If I imagine a typical day in the life of a public librarian, rather than the extremely varied, sometimes bizarre days that I usually experience, I can immediately summarise many ways in which public libraries provide information to communities. Initially, we deal with reference queries, and are fortunate enough to have Google take the majority of the standard questions, leaving us with the interesting, the complex and the downright difficult to answer.  

In addition, librarians advise on the process of making reference queries, which can sometimes be as involved as making formal requests under the freedom of information act, or accessing subscription only websites, or visiting archives. Without the librarian as guide, members of a community would likely abandon these queries that they do not have the skills to answer. Even Pagan seekers, expressing interest in learning oath-bound, hidden information only available by passing through initiation and experiencing the thing that which you enquire about for yourself, require a sponsor, who acts as a friend throughout the process. The public librarian is your spirit guide. 

Furthermore, the public library is there to serve the community that it sits within, having after all been paid for with that community’s taxes, and as such that includes all people within that community. Few institutions will offer such a level playing field and equality of access, and part of the public librarian’s role is to ensure that all parts of that particular community are acknowledged, encouraged and provided with resources and materials to empower themselves with.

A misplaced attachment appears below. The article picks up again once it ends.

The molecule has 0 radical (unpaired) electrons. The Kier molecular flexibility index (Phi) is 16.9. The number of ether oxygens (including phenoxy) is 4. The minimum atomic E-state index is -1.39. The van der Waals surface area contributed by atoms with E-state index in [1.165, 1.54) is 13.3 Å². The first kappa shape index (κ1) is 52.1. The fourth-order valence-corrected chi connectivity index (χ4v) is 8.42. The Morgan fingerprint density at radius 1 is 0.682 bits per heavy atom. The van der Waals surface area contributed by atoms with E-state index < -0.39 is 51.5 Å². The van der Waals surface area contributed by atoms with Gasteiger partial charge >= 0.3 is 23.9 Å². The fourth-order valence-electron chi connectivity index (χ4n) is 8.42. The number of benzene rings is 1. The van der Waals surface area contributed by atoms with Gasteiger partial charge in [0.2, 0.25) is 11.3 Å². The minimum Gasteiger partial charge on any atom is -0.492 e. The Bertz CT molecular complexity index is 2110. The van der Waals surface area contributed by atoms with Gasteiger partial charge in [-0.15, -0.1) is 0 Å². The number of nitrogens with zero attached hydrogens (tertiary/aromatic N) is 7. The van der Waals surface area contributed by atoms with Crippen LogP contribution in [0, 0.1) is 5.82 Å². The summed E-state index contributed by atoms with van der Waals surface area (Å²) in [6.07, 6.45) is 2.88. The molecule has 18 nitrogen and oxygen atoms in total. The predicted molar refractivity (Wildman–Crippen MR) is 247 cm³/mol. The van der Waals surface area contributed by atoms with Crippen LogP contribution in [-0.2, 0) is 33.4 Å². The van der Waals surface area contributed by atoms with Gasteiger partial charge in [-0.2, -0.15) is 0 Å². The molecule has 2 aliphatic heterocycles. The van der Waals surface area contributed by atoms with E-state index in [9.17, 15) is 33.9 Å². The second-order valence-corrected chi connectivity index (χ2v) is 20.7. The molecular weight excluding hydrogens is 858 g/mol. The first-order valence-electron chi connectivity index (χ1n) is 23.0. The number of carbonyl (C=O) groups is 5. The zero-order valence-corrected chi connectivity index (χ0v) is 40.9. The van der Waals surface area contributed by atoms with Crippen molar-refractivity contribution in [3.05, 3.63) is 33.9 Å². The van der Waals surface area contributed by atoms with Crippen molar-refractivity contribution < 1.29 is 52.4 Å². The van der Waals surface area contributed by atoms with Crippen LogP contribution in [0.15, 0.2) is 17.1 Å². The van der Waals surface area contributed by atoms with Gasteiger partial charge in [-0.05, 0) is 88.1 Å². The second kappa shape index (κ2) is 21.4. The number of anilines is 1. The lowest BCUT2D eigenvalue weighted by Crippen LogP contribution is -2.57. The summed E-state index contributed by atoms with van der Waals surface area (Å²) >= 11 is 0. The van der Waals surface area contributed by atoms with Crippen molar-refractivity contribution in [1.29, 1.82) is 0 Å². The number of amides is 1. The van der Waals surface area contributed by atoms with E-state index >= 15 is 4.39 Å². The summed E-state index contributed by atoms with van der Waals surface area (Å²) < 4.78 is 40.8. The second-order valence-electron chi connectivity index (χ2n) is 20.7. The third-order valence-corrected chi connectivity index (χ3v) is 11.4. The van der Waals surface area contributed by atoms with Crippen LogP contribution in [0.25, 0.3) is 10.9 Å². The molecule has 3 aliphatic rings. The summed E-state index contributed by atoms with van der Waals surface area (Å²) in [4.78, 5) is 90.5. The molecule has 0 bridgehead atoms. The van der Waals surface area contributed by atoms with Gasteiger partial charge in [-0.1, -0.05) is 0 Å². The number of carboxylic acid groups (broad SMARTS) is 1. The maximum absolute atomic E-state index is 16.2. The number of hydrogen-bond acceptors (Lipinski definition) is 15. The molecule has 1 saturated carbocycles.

Similarly, paganism notoriously resists any kind of formal organisation, and is an umbrella term describing people who follow many different paths, so anyone who serves that community has to take this into account. Both of these are very difficult positions to be in, and require much mediation and building of relationships. The librarian is your council of elders. 

Finally, in a world composed of ‘echo chambers’ facilitated by online communities and fake news, a public librarian will never show you information that they want you to see, they will merely show you what is there and what is reliable. Censorship is something that librarians avoid, and advising on the authenticity of an information source is getting increasingly difficult for someone without specialist skills. In the same way, a leader of a coven of witches will not train new followers who rely on her power, she will train new witches who are able to wield power for themselves. A public librarian will not have you rely on information they provide, they will show you how to judge reliability for yourself. The public librarian is your high priestess.